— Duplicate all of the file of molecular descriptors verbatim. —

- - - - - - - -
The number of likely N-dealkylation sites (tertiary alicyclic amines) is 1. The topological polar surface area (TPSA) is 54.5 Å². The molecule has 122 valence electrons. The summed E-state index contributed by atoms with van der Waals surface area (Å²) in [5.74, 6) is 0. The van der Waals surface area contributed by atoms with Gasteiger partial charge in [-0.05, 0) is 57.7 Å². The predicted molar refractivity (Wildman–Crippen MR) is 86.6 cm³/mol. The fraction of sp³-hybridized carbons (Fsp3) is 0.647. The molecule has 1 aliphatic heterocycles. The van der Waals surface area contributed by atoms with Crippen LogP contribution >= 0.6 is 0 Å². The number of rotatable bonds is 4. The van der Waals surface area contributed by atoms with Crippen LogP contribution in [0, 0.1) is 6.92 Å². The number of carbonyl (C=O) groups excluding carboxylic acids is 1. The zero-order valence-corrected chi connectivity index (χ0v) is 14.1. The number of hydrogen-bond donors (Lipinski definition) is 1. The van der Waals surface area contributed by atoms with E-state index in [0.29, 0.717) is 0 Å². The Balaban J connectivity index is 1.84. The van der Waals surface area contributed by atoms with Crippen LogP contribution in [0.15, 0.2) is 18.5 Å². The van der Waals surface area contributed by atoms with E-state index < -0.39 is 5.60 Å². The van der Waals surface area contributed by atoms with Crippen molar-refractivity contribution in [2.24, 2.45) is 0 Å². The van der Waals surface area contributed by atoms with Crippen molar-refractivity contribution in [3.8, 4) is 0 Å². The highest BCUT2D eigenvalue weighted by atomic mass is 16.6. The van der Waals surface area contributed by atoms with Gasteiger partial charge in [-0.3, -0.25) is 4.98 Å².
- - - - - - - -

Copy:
The number of likely N-dealkylation sites (tertiary alicyclic amines) is 1. The topological polar surface area (TPSA) is 54.5 Å². The molecule has 122 valence electrons. The summed E-state index contributed by atoms with van der Waals surface area (Å²) in [5.74, 6) is 0. The van der Waals surface area contributed by atoms with Gasteiger partial charge in [-0.05, 0) is 57.7 Å². The predicted molar refractivity (Wildman–Crippen MR) is 86.6 cm³/mol. The fraction of sp³-hybridized carbons (Fsp3) is 0.647. The molecule has 1 aliphatic heterocycles. The van der Waals surface area contributed by atoms with Crippen LogP contribution >= 0.6 is 0 Å². The number of rotatable bonds is 4. The van der Waals surface area contributed by atoms with Crippen LogP contribution in [0, 0.1) is 6.92 Å². The number of carbonyl (C=O) groups excluding carboxylic acids is 1. The zero-order valence-corrected chi connectivity index (χ0v) is 14.1. The number of hydrogen-bond donors (Lipinski definition) is 1. The van der Waals surface area contributed by atoms with E-state index in [0.29, 0.717) is 0 Å². The Balaban J connectivity index is 1.84. The van der Waals surface area contributed by atoms with Crippen LogP contribution in [0.15, 0.2) is 18.5 Å². The van der Waals surface area contributed by atoms with E-state index < -0.39 is 5.60 Å². The van der Waals surface area contributed by atoms with Crippen molar-refractivity contribution in [2.24, 2.45) is 0 Å². The van der Waals surface area contributed by atoms with Crippen molar-refractivity contribution in [3.8, 4) is 0 Å². The highest BCUT2D eigenvalue weighted by atomic mass is 16.6. The van der Waals surface area contributed by atoms with Gasteiger partial charge in [-0.3, -0.25) is 4.98 Å².